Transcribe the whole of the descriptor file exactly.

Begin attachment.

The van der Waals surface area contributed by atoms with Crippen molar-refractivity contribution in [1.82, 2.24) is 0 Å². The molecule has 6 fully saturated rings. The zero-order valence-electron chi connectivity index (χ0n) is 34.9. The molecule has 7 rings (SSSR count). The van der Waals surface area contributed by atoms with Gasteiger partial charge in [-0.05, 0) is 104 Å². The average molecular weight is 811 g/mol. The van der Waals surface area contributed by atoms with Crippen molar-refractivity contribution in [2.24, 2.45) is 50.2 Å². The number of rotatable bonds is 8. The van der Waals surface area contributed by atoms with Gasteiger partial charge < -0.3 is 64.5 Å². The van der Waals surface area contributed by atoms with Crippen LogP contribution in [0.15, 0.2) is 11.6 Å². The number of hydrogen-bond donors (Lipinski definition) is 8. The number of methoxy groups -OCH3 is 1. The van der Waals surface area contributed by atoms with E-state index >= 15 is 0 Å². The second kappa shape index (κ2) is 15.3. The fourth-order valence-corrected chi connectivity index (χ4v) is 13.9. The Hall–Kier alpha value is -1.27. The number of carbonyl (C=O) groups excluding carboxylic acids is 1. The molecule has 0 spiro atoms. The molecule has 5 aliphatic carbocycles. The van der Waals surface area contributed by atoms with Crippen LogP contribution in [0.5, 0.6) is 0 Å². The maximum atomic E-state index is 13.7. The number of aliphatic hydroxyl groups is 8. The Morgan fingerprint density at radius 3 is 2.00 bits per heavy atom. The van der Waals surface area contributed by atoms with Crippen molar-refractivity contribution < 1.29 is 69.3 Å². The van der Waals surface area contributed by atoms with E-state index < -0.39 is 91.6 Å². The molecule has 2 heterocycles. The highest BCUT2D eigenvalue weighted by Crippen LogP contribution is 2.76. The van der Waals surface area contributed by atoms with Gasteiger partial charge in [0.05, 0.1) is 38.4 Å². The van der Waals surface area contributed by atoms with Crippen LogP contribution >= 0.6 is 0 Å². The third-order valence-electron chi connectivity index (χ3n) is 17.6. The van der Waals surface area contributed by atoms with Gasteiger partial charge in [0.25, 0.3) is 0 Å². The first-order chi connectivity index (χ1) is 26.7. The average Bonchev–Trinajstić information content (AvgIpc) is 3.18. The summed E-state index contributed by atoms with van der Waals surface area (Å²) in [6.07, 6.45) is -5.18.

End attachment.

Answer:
The van der Waals surface area contributed by atoms with Crippen molar-refractivity contribution in [1.82, 2.24) is 0 Å². The molecule has 6 fully saturated rings. The zero-order valence-electron chi connectivity index (χ0n) is 34.9. The molecule has 7 rings (SSSR count). The van der Waals surface area contributed by atoms with Gasteiger partial charge in [-0.05, 0) is 104 Å². The average molecular weight is 811 g/mol. The van der Waals surface area contributed by atoms with Crippen molar-refractivity contribution in [2.24, 2.45) is 50.2 Å². The number of rotatable bonds is 8. The van der Waals surface area contributed by atoms with Gasteiger partial charge < -0.3 is 64.5 Å². The van der Waals surface area contributed by atoms with Crippen LogP contribution in [0.15, 0.2) is 11.6 Å². The number of hydrogen-bond donors (Lipinski definition) is 8. The number of methoxy groups -OCH3 is 1. The van der Waals surface area contributed by atoms with E-state index >= 15 is 0 Å². The second kappa shape index (κ2) is 15.3. The fourth-order valence-corrected chi connectivity index (χ4v) is 13.9. The Hall–Kier alpha value is -1.27. The number of carbonyl (C=O) groups excluding carboxylic acids is 1. The molecule has 0 spiro atoms. The molecule has 5 aliphatic carbocycles. The van der Waals surface area contributed by atoms with Crippen LogP contribution in [0.5, 0.6) is 0 Å². The maximum atomic E-state index is 13.7. The number of aliphatic hydroxyl groups is 8. The Morgan fingerprint density at radius 3 is 2.00 bits per heavy atom. The van der Waals surface area contributed by atoms with Crippen molar-refractivity contribution < 1.29 is 69.3 Å². The van der Waals surface area contributed by atoms with E-state index < -0.39 is 91.6 Å². The molecule has 2 heterocycles. The highest BCUT2D eigenvalue weighted by Crippen LogP contribution is 2.76. The van der Waals surface area contributed by atoms with Gasteiger partial charge in [0.05, 0.1) is 38.4 Å². The van der Waals surface area contributed by atoms with Crippen LogP contribution >= 0.6 is 0 Å². The third-order valence-electron chi connectivity index (χ3n) is 17.6. The van der Waals surface area contributed by atoms with Gasteiger partial charge in [0.25, 0.3) is 0 Å². The first-order chi connectivity index (χ1) is 26.7. The average Bonchev–Trinajstić information content (AvgIpc) is 3.18. The summed E-state index contributed by atoms with van der Waals surface area (Å²) in [6.07, 6.45) is -5.18.